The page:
It is significant that India’s reconstruction efforts have earned it tremendous goodwill in Afghanistan.  An opinion poll () conducted in Afghanistan in January 2010 by BBC/ABC/ARD indicated a 71% favorable view of India, as opposed to 15% favorable view of Pakistan.  In the meduim- to long run, India must work with the US, regional actors and Afghans across the political gamut and ensure that an effective and credible counterweight to the MJC and the Taliban is sustained in Afghanistan.

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India and Kazakhstan: Impetus Needed in Relationship

Nursultan Nazarbayev greets Vajpayee in Almaty (2002)

Nursultan Nazarbayev greets Vajpayee in Almaty (2002)

On January 26, New Delhi will host Kazakh President Nursultan Nazarbayev at the Republic Day celebrations. India and Kazakhstan first established diplomatic relations following the collapse of the Soviet Union in 1991. Nazarbayev made his first official visit to India in 1992, and in 2002, following his second visit to New Delhi, then Prime Minister Atal Behari Vajpayee attended the Conference on Interaction and Confidence-Building Measures in Asia (CICA) summit in Almaty. At that time, Nazarbayev’s efforts in defusing India-Pakistan tension (emanating from the 2001 Parliament attack) were roundly praised. After the defeat of the NDA in the 2004 general elections, contacts between India and Kazakhstan, at the head of state level, have tapered off, until now.

India’s strategy towards Central Asian countries has been no different than its strategy towards African nations, and can be only summarized as “playing catch-up with the Chinese”. In this new “Great Game” of the century, India is consistently assuming the role of “Johnny-come-lately” to China in Central Asia. Indeed, China already has a fairly robust multi-dimensional relationship with Kazakhstan, as it does with other CIS states, on account of Shanghai Cooperation Organisation (SCO) membership. Kazakhstan is the largest country in Central Asia and shares borders with Russia, China, Uzbekistan, Turkmenistan, and Kyrgyzstan. President Nazarbayev is a Soviet-era leader who maintains fairly rigid control of the state, despite it being a democracy, by letter of law. Weary of China and Russia’s undue influence in the SCO, Kazakhstan has pitched for a full Indian membership in the council. India’s trade with this bludgeoning economy stands at a paltry $128 million (2007), contrasted against China’s $6 billion (2005) economic engagement with this Central Asian republic. This idle wasting of time is a shame, considering Kazakhstan’s phenomenal economic growth since the 2000s, which includes a staggering average GDP (absolute) growth of 9.5% from 2004-2007.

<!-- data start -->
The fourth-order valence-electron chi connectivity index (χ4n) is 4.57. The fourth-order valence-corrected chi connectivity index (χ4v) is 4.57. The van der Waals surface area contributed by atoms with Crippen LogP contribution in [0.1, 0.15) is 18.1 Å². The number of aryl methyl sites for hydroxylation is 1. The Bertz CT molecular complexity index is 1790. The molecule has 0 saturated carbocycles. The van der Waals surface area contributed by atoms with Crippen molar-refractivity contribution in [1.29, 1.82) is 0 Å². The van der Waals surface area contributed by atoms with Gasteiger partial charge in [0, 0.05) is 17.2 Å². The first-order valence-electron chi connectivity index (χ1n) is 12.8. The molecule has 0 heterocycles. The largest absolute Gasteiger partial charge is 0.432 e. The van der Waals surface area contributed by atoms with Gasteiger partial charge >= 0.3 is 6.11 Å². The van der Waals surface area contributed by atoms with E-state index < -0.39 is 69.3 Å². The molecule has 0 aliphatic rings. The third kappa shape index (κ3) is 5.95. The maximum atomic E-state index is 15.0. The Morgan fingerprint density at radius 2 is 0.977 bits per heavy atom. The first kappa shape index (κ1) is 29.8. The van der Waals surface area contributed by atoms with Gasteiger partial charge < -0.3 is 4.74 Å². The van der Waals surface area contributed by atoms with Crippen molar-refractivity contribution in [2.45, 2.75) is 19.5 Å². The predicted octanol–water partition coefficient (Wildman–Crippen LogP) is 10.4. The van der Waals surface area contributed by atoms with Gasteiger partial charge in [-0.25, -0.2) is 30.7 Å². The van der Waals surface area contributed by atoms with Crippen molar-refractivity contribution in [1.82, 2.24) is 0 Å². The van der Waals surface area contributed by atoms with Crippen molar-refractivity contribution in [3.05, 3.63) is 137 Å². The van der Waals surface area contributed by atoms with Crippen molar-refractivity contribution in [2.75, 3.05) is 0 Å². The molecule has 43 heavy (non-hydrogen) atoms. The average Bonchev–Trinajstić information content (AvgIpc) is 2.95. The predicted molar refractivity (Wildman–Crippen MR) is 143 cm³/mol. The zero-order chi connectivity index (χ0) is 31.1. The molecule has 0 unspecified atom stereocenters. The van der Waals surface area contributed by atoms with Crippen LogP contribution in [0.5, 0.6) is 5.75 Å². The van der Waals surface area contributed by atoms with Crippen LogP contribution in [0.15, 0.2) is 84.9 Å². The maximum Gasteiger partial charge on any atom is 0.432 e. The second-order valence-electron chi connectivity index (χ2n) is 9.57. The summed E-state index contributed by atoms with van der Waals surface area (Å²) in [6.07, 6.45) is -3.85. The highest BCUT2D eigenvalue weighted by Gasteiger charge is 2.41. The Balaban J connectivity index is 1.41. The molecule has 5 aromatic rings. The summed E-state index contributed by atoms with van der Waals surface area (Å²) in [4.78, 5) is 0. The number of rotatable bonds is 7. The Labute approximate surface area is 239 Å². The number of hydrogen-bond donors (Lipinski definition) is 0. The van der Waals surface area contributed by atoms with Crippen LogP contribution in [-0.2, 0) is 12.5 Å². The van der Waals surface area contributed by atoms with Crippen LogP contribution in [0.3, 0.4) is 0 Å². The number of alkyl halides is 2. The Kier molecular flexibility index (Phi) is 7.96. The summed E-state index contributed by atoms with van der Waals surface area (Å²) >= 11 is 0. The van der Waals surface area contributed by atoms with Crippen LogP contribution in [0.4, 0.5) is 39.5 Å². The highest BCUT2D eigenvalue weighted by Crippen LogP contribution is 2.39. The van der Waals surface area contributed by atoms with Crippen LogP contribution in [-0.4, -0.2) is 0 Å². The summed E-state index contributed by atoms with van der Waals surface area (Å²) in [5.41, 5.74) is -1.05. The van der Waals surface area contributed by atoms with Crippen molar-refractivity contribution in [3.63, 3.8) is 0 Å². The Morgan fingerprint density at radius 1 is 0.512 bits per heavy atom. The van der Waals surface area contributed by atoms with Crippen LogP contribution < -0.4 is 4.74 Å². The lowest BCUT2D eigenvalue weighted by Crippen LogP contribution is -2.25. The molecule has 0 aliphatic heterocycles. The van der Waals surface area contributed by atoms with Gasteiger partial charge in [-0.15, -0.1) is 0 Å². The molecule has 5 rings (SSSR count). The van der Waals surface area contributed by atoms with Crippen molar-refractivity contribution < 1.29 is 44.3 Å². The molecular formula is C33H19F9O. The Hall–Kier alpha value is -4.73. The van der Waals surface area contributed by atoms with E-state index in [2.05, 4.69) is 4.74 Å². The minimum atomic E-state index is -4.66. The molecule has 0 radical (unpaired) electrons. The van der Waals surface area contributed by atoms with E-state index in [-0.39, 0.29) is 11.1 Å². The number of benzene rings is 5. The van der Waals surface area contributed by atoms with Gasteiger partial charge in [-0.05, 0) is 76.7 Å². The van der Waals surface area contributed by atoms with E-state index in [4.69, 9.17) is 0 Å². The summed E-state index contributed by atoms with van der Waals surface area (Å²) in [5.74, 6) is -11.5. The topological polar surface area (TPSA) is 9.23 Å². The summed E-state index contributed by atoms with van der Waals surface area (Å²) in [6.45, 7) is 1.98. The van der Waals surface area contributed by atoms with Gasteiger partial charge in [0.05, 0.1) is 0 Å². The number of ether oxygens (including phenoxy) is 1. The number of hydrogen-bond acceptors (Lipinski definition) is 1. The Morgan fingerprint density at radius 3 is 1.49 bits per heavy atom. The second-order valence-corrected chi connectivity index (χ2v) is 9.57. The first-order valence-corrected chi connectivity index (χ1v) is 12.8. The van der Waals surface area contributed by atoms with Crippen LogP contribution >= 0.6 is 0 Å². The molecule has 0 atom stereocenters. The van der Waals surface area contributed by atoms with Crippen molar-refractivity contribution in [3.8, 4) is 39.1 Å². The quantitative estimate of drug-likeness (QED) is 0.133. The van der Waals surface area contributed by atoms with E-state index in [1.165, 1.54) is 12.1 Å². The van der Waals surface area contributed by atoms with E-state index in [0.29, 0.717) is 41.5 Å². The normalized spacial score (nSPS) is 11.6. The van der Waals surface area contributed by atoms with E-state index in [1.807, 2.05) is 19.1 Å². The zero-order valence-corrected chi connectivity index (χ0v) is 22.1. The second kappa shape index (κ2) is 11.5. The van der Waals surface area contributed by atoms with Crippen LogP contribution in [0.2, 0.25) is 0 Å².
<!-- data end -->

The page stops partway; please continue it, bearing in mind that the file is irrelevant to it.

Kazakhstan’s strategic location along the Caspian Sea is hard to overemphasize. The Caspian Sea has the world’s third largest oil reserves, by some estimates, containing 200 billion barrels of oil, and 236 trillion cubic feet of proven natural gas reserves. Cognizant of the desperate energy situation in India, Oil and Natural Gas Limited (ONGC) is seeking a 40% share in Kazakhstan’s Satpayev oil exploration sector (with Russia’s blessing) in the Caspian, after getting outbid by China National Petroleum Corp (CNPC) for the acquisition of the oil company PetroKazakhstan.

However, Nazarbayev’s chief mission in New Delhi will be to ink a deal to export uranium, in the wake of the end of “nuclear apartheid” against India. India’s own uranium reserves stand at about 115,000 tons, most of which is low grade. Kazakhstan is currently the second largest producer of uranium, producing about 12,000 tons (2008); the country is likely to overtake Australia as the single largest producer of uranium by 2011. For India, inking the nuclear deal is a consummation devoutly to be wished. While nuclear energy constitutes only 3% of our total energy production, this figure will likely increase to 25% by 2050, as India seeks to reduce its reliance on “dirty” coal. India has already inked similar deals with Canada and France.

India should also continue to boost cooperation with Kazakhstan on the regional security front. The Kazakhs have expressed a desire to establish a naval fleet to guard its interests in the Caspian. They have looked to India for assistance and we have been happy to oblige, much to the chagrin of Russia. As I will point out in a later article, India’s engagement with Central Asia is going to ruffle feathers in Moscow and put us at odds with Russia; as a country with growing economic and political clout, India must at once expect this to happen, and at the same time not be hindered in our quest to establish new alliances despite the grievances/protests of our old allies.

Yet another important dimension of engagement on security should be partnering on intelligence gathering and counter-terrorism issues. Uyghur warriors, many of whom come from Kazakhstan and Kyrgyzstan, have been fighting Chinese rule in Xianjing province. Although present on a smaller scale, there is a growing component of Uyghur and Uzbek fighters in Osama bin Laden’s International Islamic Front (IIF) terror umbrella; that many of these fighters have seen action against Pakistani forces in South Waziristan should be a matter of interest to India.

India’s growing population and economy need sustainable sources of energy — the problem of inadequate power supply is already acute, and will likely get worse if remedial measures aren’t taken and alternative sources aren’t identified posthaste. In doing so however, both India and Kazakhstan need to not neglect other equally important areas of mutual interest. In this regard, our very one-sided, military dominated relationship with Russia should serve a reminder on how not to go about forging new partnerships.